Located in southeast Colorado, the city of La Junta is a small gem in the vast outback. This city is home to around 7,000 people and is the county seat of Otero County. It is part of the Great Plains, which extend into Kansas and Oklahoma. There are a number of interesting things to do in La Junta, including hiking, horseback riding, and visiting state parks. Read on for more information about this community.
If you’re interested in history, you might enjoy a trip to Vogel Canyon, which was carved by the Purgatoire River in the 1870s. It is also a well-preserved remnant of the Santa Fe Trail, which passed through the area in 1870. Today, the canyon is filled with flora and fauna, and holds some of the best hiking in La Junta. There’s plenty to do for nature lovers at Vogel Canyon, including Native American rock art and wildlife.
If you’re interested in the history of the region, you should check out the Bent’s Old Fort National Historic Site. The fort was built in 1833-1834 along the Santa Fe Trail. Today, the historic site is an excellent stop for history buffs and families looking to learn more about the area’s rich history. If you’re a history buff, this museum will not disappoint. The National Park Service manages the museum, so you can visit it for free!
While staying in La Junta, you may also want to check out the city’s other attractions. The La Junta Museum is home to the largest collection of Native American art in the world. It is also the site of regular dances by Indians. Visitors to the town’s scenic canyon lands can enjoy hiking and mountain biking trails. Another great place to visit is North America’s largest mapped site of dinosaur tracks. You’ll be glad you did!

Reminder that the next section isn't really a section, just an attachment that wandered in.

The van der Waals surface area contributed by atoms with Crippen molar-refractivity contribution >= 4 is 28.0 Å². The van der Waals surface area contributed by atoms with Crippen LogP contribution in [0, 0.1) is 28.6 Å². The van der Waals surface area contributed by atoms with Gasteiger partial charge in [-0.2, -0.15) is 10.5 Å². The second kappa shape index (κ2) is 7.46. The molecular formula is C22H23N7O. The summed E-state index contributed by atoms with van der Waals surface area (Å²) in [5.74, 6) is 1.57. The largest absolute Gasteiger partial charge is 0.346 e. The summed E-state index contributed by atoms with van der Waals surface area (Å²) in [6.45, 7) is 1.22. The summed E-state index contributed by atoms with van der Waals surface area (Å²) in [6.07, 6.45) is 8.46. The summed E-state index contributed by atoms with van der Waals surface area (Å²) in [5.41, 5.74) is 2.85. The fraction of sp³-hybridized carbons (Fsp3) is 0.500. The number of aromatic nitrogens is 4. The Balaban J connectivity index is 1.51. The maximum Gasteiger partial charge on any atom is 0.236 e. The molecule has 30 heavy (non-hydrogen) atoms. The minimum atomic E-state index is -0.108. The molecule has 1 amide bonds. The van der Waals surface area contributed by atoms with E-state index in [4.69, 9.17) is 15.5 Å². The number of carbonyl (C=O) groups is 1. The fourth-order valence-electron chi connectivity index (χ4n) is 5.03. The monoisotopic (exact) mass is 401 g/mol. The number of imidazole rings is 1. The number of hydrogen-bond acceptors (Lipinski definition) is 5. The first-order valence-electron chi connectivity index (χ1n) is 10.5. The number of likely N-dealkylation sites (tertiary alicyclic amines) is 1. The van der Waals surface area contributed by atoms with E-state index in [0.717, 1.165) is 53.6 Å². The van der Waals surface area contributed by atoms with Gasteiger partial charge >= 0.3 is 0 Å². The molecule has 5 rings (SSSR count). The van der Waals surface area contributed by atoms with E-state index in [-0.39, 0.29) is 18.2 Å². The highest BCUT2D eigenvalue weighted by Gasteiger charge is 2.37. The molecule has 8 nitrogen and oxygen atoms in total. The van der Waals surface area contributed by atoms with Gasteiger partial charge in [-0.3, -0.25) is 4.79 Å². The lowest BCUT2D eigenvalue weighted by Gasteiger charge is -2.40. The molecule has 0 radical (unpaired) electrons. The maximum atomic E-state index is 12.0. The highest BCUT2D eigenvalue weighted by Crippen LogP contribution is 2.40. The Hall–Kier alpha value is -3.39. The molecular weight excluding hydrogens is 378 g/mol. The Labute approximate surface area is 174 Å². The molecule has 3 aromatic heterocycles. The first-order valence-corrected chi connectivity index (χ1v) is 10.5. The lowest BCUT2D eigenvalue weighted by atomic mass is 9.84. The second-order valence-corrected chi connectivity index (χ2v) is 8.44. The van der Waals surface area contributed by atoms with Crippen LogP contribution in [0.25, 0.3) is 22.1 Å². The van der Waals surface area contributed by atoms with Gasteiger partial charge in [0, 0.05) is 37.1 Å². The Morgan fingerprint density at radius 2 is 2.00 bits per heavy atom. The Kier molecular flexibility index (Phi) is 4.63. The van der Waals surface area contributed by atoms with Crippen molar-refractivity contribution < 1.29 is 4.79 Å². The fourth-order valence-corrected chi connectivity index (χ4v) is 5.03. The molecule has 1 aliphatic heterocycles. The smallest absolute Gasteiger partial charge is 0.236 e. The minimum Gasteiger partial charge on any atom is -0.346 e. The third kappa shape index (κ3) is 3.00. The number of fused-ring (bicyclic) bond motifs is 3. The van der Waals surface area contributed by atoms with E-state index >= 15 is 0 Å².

La Junta, Colorado was once a small town along the Old Santa Fe Trail. It was situated on the Arkansas River, which was once the international boundary between Mexico and the United States. This small town was home to Native American tribes, including the Arapaho and the Cheyenne. In 1833, two Frenchmen, Charles and William Bent, established a fort along the river as a trading post for the local Native Americans. Over time, the fort grew to become the largest outpost in the Southwest and was the last stop before entering Mexico.
The city is home to a municipal golf course, which offers nine holes of scenic golf. Visitors do not need to reserve a tee time to play here, which makes it perfect for busy travelers. The course also features a pro shop and concessions for food and drink. Though this course is relatively small, it’s a great place for families on a budget. Please note: All content on this website is copyright protected. You may link to the website, but do not reproduce the content.
As of 2010, there were 5,239 people of voting age in La Junta. Of these, 47.9% of the population was male, while 52.1% was female. Twenty-one percent of residents were 65 years or older. The majority of La Junta residents are white, with the majority of households consisting of white people and 5.6% of people of other races. One percent of the population was Hispanic or American Indian. The average family size was 2.44, with a male to female ratio of 89.2.